I love hot dogs. In my youth, they were the Holy Grail of junk food, since we were only allowed to get them for summer cookout parties or eat them at other peoples’ houses. Every now and then, my Grandfather would make me some real Frankfurters from the Kosher deli: bunless, fatter than dogs, and with skin that I peeled off uneasily, they tasted right but the context was all wrong. I would murder hot dogs in high school when they were on the lunch menu, and once wandered Central Park with a friend eating a dog at every stand we passed. I think we had eaten seven each by the time we made it the Met to look at some paintings. Now, much later, they’re something that all three of us agree are a tasty treat, and we buy a pack of good organic ones every month or so. So making them from scratch for this month’s Charcutepalooza seemed like a no-brainer.
Except for the fact that I was pressed for time and not really feeling it when the time came. That intangible feel is my secret ingredient in the kitchen, and its absence usually means that mediocrity is on the menu. I got the seasoning and grinding done (local grass-fed short ribs) ahead of time, basically following the recipe in Charcuterie, and including a two-day rest before the blending. I was worried a bit about the emulsion breaking, but I kept everything cold and there were no problems. Come stuffing time, though, I was rushed. I got the family involved, and we stuffed a dinner plate-sized coil in about half an hour. The Kitchen Aid stuffing attachment had some issues with the very sticky forcemeat, and the thin nozzle we needed to use for the sheep casings only made for more resistance. There were a couple of blowouts, but it went smoothly enough. I was quickly nostalgic for the ease of stuffing regular sausage, though, where the coarse meat fairly tumbles through the hopper and leaps eagerly out into the waiting casing.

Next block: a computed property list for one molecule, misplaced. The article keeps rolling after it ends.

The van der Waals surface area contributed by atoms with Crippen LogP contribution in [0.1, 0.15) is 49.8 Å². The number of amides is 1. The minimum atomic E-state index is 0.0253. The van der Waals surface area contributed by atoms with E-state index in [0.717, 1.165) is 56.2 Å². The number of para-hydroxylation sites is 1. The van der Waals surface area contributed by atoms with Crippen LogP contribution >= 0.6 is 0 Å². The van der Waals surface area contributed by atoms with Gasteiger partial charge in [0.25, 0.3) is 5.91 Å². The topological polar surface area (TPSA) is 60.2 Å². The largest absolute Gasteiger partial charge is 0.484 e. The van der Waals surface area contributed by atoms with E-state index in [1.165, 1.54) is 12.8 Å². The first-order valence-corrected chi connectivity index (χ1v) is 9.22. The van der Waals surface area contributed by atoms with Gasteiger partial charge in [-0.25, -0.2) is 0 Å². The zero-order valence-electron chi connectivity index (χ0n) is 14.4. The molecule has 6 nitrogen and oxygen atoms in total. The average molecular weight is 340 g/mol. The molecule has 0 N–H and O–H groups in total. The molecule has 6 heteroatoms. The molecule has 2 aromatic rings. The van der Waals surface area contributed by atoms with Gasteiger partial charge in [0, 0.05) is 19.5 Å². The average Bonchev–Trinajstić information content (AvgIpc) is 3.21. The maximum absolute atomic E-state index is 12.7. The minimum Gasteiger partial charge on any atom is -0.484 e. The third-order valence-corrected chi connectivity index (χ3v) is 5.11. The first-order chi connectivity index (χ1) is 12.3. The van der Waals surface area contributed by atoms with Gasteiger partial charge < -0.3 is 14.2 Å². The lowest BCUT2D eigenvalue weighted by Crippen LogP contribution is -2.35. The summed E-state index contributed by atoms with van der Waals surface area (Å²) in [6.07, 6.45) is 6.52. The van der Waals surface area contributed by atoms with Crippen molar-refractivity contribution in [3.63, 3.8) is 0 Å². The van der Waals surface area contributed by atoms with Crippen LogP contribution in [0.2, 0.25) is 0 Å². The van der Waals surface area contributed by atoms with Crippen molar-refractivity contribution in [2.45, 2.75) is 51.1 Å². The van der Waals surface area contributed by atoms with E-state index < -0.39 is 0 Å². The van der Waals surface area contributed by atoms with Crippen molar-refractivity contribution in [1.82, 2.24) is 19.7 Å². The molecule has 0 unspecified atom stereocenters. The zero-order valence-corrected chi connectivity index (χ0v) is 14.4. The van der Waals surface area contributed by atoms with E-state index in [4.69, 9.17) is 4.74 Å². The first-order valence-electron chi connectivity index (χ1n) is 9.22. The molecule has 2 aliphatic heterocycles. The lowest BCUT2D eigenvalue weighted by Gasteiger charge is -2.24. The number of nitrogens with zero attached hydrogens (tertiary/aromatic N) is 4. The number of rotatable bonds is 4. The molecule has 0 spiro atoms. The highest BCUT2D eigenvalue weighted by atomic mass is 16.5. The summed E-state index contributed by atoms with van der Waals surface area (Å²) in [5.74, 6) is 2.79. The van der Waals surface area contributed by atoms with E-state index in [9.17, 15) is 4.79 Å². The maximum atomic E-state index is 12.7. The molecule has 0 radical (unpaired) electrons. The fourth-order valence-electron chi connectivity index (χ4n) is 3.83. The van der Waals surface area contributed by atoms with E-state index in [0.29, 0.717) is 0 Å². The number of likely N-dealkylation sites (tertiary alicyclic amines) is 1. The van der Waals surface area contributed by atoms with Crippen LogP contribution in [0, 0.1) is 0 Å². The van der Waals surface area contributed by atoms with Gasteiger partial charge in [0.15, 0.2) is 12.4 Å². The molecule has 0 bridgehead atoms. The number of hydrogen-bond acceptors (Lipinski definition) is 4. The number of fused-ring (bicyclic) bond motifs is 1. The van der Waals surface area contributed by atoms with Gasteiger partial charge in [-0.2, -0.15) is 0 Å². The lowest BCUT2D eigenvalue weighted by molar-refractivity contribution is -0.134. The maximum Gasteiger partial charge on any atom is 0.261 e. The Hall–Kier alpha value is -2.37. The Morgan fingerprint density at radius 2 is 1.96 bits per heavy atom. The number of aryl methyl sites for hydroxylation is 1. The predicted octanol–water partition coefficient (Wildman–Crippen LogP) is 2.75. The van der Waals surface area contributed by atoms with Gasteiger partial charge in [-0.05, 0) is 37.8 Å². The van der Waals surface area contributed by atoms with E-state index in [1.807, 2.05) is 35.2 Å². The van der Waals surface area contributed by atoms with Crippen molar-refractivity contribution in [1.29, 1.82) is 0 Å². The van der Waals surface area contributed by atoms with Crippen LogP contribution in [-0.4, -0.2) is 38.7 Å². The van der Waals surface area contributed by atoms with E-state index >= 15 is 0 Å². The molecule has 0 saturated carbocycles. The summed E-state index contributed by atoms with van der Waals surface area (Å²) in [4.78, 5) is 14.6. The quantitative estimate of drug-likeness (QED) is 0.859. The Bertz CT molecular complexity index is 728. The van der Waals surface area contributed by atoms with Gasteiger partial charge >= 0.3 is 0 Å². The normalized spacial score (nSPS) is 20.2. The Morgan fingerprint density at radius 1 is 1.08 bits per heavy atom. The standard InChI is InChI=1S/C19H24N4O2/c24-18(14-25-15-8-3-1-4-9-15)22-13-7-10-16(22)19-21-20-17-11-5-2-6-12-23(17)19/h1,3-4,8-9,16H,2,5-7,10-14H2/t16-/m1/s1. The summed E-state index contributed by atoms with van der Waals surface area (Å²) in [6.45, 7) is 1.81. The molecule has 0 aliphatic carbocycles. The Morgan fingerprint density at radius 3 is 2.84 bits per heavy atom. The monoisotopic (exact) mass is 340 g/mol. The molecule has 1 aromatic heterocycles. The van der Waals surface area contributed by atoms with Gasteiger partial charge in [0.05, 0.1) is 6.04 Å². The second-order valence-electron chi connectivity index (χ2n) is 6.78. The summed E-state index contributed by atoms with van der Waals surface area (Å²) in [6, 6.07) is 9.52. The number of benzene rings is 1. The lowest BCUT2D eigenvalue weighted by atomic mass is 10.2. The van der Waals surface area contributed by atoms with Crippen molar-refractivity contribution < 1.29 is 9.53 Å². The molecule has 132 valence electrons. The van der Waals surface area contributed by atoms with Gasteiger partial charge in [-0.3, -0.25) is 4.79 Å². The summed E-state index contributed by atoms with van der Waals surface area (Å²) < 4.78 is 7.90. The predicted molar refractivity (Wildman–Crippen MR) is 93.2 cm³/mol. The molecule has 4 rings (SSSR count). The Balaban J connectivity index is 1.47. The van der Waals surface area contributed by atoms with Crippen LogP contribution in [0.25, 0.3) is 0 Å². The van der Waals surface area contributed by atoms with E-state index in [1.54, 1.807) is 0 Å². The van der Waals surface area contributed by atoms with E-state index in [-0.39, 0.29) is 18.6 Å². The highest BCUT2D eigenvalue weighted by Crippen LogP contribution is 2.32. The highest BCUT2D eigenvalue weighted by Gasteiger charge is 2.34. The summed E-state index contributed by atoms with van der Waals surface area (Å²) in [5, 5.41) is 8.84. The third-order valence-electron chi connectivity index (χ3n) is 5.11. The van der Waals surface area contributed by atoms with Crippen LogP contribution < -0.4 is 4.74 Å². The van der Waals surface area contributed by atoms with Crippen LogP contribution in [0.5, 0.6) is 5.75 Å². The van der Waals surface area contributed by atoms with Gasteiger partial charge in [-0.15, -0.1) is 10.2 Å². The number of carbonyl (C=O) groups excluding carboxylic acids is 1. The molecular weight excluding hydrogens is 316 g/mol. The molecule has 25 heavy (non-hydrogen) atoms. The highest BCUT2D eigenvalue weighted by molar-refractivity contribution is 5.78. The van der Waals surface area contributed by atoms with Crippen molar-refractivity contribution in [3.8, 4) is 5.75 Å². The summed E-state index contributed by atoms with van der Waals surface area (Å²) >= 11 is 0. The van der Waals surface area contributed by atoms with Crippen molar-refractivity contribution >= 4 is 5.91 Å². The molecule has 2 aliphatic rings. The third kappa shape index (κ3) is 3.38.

The next problem came because I left the coil to sit for a bit while I lit the smoker and did some other things. I had twisted a few links for us to try pre-smoking, and those were easy. And pretty good at that, just simmered up dirty water-style. But for whatever reason the rested coil blew out at every single twist. This was not relaxing. I rigged up a grate on some bricks in the smoker, and put them in there to smoke, except I took my eye off the ball for a bit too long and they full on cooked to a sputtering, charred doneness. So we ate them for lunch. Not the worst outcome, but a far cry from my visions of lovingly vacuum-sealing six-packs of them for the chest freezer, where they’d take their place alongside the miso-cured bacon and other stunningly good homemade meat products.
I had some grand plans for these, but those will have to wait until I have something I’m prouder of. If I hadn’t been out of town, I could have taken a preliminary stab at this beforehand and learned some lessons. But such is life. Photos were also a problem, given that I had messy hands and little time. You’ll just have to imagine the splendor of my smeary, irregular links. So this post sucks on pretty much every front. I do think, though, that it’s important to be honest and celebrate failures and disappointments; the learning curve can’t be pushed without breaking sometimes. And it was a good education for Milo, who really understood the process for the first time and got a visible thrill from twisting the first batch of links.
If I do this again, I will stuff them into hog casings so they fill more readily and don’t cook so quickly. I’ll also tinker with the seasonings a bit, since these lacked a certain something. A bit of heat, maybe, and some acidity. Korean pepper and kimchi brine would work well, I think, and cold-smoking would make for a more consistent result. But I have to say–and this as an earnest and accomplished advocate of making every damn thing possible from scratch–these were nowhere near as good as the ones we buy. A second attempt would surely improve the result, but right now I rate homemade hot dogs as roughly equivalent to using Doctor Bronner’s peppermint soap as a personal lubricant: it’ll get the job done, but the pain far outweighs the pleasure.